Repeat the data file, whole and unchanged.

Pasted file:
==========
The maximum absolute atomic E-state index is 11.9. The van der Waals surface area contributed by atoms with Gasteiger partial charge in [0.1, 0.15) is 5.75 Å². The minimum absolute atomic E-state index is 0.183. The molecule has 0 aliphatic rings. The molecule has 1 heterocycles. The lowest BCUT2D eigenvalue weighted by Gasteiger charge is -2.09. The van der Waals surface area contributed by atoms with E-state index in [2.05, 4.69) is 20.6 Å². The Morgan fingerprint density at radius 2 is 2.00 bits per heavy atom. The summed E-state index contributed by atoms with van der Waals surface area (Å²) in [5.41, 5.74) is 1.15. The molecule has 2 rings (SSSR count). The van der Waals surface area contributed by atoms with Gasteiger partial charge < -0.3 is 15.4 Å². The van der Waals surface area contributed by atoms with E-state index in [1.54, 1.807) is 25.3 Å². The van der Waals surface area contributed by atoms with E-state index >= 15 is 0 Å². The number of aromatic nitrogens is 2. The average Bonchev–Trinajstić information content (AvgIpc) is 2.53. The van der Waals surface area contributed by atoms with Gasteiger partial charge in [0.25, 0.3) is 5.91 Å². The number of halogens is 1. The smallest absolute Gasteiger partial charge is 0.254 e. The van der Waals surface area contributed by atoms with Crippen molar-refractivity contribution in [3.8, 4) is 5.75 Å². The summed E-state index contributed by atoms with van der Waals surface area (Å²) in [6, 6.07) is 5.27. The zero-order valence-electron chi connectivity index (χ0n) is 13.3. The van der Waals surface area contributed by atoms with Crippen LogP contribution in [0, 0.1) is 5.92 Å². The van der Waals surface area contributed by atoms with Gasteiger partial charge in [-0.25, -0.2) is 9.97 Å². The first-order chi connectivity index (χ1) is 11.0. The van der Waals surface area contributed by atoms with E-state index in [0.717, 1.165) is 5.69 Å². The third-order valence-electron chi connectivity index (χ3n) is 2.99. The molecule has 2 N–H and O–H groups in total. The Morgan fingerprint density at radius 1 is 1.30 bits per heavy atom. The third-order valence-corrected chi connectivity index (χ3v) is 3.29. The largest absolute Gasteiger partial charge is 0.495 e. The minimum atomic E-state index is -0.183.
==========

The maximum absolute atomic E-state index is 11.9. The van der Waals surface area contributed by atoms with Gasteiger partial charge in [0.1, 0.15) is 5.75 Å². The minimum absolute atomic E-state index is 0.183. The molecule has 0 aliphatic rings. The molecule has 1 heterocycles. The lowest BCUT2D eigenvalue weighted by Gasteiger charge is -2.09. The van der Waals surface area contributed by atoms with E-state index in [2.05, 4.69) is 20.6 Å². The Morgan fingerprint density at radius 2 is 2.00 bits per heavy atom. The summed E-state index contributed by atoms with van der Waals surface area (Å²) in [5.41, 5.74) is 1.15. The molecule has 2 rings (SSSR count). The van der Waals surface area contributed by atoms with Gasteiger partial charge < -0.3 is 15.4 Å². The van der Waals surface area contributed by atoms with E-state index in [1.54, 1.807) is 25.3 Å². The van der Waals surface area contributed by atoms with E-state index >= 15 is 0 Å². The number of aromatic nitrogens is 2. The average Bonchev–Trinajstić information content (AvgIpc) is 2.53. The van der Waals surface area contributed by atoms with Gasteiger partial charge in [0.25, 0.3) is 5.91 Å². The number of halogens is 1. The smallest absolute Gasteiger partial charge is 0.254 e. The van der Waals surface area contributed by atoms with Crippen molar-refractivity contribution in [3.8, 4) is 5.75 Å². The summed E-state index contributed by atoms with van der Waals surface area (Å²) in [6, 6.07) is 5.27. The zero-order valence-electron chi connectivity index (χ0n) is 13.3. The van der Waals surface area contributed by atoms with Crippen LogP contribution in [0, 0.1) is 5.92 Å². The van der Waals surface area contributed by atoms with Gasteiger partial charge in [-0.25, -0.2) is 9.97 Å². The first-order chi connectivity index (χ1) is 11.0. The van der Waals surface area contributed by atoms with E-state index in [0.717, 1.165) is 5.69 Å². The third-order valence-electron chi connectivity index (χ3n) is 2.99. The molecule has 2 N–H and O–H groups in total. The Morgan fingerprint density at radius 1 is 1.30 bits per heavy atom. The third-order valence-corrected chi connectivity index (χ3v) is 3.29. The largest absolute Gasteiger partial charge is 0.495 e. The minimum atomic E-state index is -0.183.